Agency: Bartle Bogle Hegarty
By Loulla-Mae Eleftheriou-Smith, campaignlive.co.uk, Wednesday, 30 May 2012 12:01AM
The ad by Dene Films was broadcast in January on Channel 5. It featured a man with a casino chip in his hand walking down the street with a male friend.
They approach the entrance to a casino where they greet an attractive woman, hand the chip to the doorman and enter.
They walk through the casino and pass a roulette table. Another attractive woman joins the trio and exchanges a look with the main male character.
The ad's soundtrack included the lyrics, "Everybody wanna be famous... Las Vegas, VIP Status" while the voiceover explains, "Join our live spinners tonight and we'll give you £10 free. Supercasino.com. Feel it for real".
The Gambling Reform & Society Perception Group (GRASP) and one consumer complained about the ad, claiming it irresponsibly glamorised gambling.
SuperCasino told the ASA that the ad was intended to promote social gambling, hence the use of a group, rather than lone gambling.
It said the ad was not intended to convey any message that suggested gambling enhanced personal qualities, while Clearcast argued that the characters were over 25-years-old and the ad did not feature any flirting or sexual success.
However, the Advertising Standards Authority (ASA) decided the meaningful look coupled with the exclusivity suggested by getting entrance to a club with a casino chip and references to fame, having a VIP status and linking gambling with social recognition or attractiveness, broke the code on advertising gambling.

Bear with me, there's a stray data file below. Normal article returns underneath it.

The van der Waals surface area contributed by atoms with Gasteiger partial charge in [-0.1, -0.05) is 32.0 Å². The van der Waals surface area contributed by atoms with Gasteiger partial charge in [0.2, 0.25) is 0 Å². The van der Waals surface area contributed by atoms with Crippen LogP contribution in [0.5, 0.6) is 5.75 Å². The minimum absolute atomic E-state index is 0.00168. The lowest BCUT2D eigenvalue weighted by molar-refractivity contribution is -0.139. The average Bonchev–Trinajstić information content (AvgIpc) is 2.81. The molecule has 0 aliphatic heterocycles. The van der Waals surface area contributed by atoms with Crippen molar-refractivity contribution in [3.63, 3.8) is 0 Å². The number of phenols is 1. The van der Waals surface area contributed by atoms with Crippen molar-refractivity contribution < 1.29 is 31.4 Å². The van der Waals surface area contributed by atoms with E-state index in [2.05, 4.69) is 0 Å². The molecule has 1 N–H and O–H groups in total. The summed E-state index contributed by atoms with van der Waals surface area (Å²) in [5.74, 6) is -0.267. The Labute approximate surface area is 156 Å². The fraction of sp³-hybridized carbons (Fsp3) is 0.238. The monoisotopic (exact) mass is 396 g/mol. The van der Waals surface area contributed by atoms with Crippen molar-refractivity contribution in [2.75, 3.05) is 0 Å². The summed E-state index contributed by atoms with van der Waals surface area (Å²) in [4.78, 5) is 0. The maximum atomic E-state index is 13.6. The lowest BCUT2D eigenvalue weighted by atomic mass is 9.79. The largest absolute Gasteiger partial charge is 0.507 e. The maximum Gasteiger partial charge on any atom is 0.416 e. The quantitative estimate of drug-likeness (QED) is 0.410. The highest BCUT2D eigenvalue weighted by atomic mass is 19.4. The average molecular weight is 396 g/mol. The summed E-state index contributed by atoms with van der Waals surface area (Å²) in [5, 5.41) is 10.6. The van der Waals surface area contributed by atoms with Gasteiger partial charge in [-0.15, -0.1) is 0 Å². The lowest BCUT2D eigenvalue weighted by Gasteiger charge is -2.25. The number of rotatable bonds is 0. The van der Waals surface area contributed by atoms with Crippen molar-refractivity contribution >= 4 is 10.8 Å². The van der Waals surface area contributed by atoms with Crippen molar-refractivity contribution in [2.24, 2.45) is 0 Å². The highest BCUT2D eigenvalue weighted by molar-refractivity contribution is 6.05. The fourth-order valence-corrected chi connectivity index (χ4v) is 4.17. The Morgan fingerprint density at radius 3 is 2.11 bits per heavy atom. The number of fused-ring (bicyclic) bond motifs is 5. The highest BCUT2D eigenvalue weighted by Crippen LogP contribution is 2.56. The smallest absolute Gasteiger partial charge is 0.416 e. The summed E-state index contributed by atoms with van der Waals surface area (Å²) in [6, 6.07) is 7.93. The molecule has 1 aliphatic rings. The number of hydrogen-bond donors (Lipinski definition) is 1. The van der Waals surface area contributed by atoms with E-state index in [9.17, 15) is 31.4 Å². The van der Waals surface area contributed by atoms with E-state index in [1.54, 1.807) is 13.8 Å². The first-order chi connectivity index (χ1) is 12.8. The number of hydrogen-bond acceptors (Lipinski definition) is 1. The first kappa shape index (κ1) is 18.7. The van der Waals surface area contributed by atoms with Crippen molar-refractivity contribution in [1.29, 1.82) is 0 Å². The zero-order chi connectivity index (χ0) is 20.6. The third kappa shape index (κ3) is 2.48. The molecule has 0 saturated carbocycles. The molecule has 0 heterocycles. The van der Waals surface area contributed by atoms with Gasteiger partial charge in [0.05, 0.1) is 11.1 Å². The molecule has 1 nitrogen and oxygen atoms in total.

It ruled the ad must not be shown again in its current form.
In response to the ruling Supercasino.com provided the following statement stressing its disappointment.
"NetPlay TV takes its responsibilities as an advertiser extremely seriously and all promotional material for television is subject to stringent in-house compliance procedures before being passed before Clearcast for formal approval.
"Our compliance process for this advertisement was no different and we engaged in discussions and script approvals with Clearcast at pre-production and when the final clocked version of the advertisement was submitted to them for clearance.
"Clearcast made it clear during this process that they did not feel the ad showed any flirting or sexual success and that "nothing in the ad implied that the characters' personal qualities had been enhanced through gambling.
"It was clear to them, and ourselves, that the characters in the ad simply entered a casino as a group of friends and nothing of their self-image or self-esteem was improved by this experience and so could not be held in breach of the Cap code.
"Frustratingly, regardless of the scripts and finished advert gaining approval within the Cap code as assessed by Clearcast, the ASA have now upheld their ruling of a breach of the Cap code, despite a reasoned explanation on the part of both ourselves and Clearcast as to why this ruling would be unjustified.
"It is with regret that we will now be unable to show this, one of SuperCasino's most successful advertisements, again in future."
Last year the ASA rapped 888.com for a pop-up Facebook ad that promised consumers free weekly spins.
The watchdog ruled the ad used references to addiction to encourage gambling.
Follow Loulla-Mae Eleftheriou-Smith at @loullamae_es
This article was first published on campaignlive.co.uk